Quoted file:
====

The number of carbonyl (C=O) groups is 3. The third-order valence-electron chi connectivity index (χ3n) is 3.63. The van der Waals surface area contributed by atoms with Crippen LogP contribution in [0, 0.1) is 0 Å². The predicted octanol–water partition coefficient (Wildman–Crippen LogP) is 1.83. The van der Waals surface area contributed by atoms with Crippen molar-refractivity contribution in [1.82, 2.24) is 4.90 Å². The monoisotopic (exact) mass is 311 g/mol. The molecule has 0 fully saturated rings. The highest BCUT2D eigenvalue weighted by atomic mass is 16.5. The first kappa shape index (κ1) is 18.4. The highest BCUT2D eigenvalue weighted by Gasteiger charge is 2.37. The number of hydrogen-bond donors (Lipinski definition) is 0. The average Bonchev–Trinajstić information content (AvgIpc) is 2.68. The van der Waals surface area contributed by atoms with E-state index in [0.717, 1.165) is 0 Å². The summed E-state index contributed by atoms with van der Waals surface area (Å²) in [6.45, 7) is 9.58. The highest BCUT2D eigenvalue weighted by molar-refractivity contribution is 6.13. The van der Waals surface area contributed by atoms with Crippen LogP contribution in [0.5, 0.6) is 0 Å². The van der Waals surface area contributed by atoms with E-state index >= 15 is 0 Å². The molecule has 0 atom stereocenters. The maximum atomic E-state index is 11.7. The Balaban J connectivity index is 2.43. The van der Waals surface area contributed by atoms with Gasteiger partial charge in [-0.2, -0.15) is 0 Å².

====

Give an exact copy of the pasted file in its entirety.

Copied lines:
The number of carbonyl (C=O) groups is 3. The third-order valence-electron chi connectivity index (χ3n) is 3.63. The van der Waals surface area contributed by atoms with Crippen LogP contribution in [0, 0.1) is 0 Å². The predicted octanol–water partition coefficient (Wildman–Crippen LogP) is 1.83. The van der Waals surface area contributed by atoms with Crippen molar-refractivity contribution in [1.82, 2.24) is 4.90 Å². The monoisotopic (exact) mass is 311 g/mol. The molecule has 0 fully saturated rings. The highest BCUT2D eigenvalue weighted by atomic mass is 16.5. The first kappa shape index (κ1) is 18.4. The highest BCUT2D eigenvalue weighted by Gasteiger charge is 2.37. The number of hydrogen-bond donors (Lipinski definition) is 0. The average Bonchev–Trinajstić information content (AvgIpc) is 2.68. The van der Waals surface area contributed by atoms with E-state index in [0.717, 1.165) is 0 Å². The summed E-state index contributed by atoms with van der Waals surface area (Å²) in [6.45, 7) is 9.58. The highest BCUT2D eigenvalue weighted by molar-refractivity contribution is 6.13. The van der Waals surface area contributed by atoms with Crippen LogP contribution in [0.5, 0.6) is 0 Å². The van der Waals surface area contributed by atoms with E-state index >= 15 is 0 Å². The molecule has 0 atom stereocenters. The maximum atomic E-state index is 11.7. The Balaban J connectivity index is 2.43. The van der Waals surface area contributed by atoms with Gasteiger partial charge in [-0.2, -0.15) is 0 Å².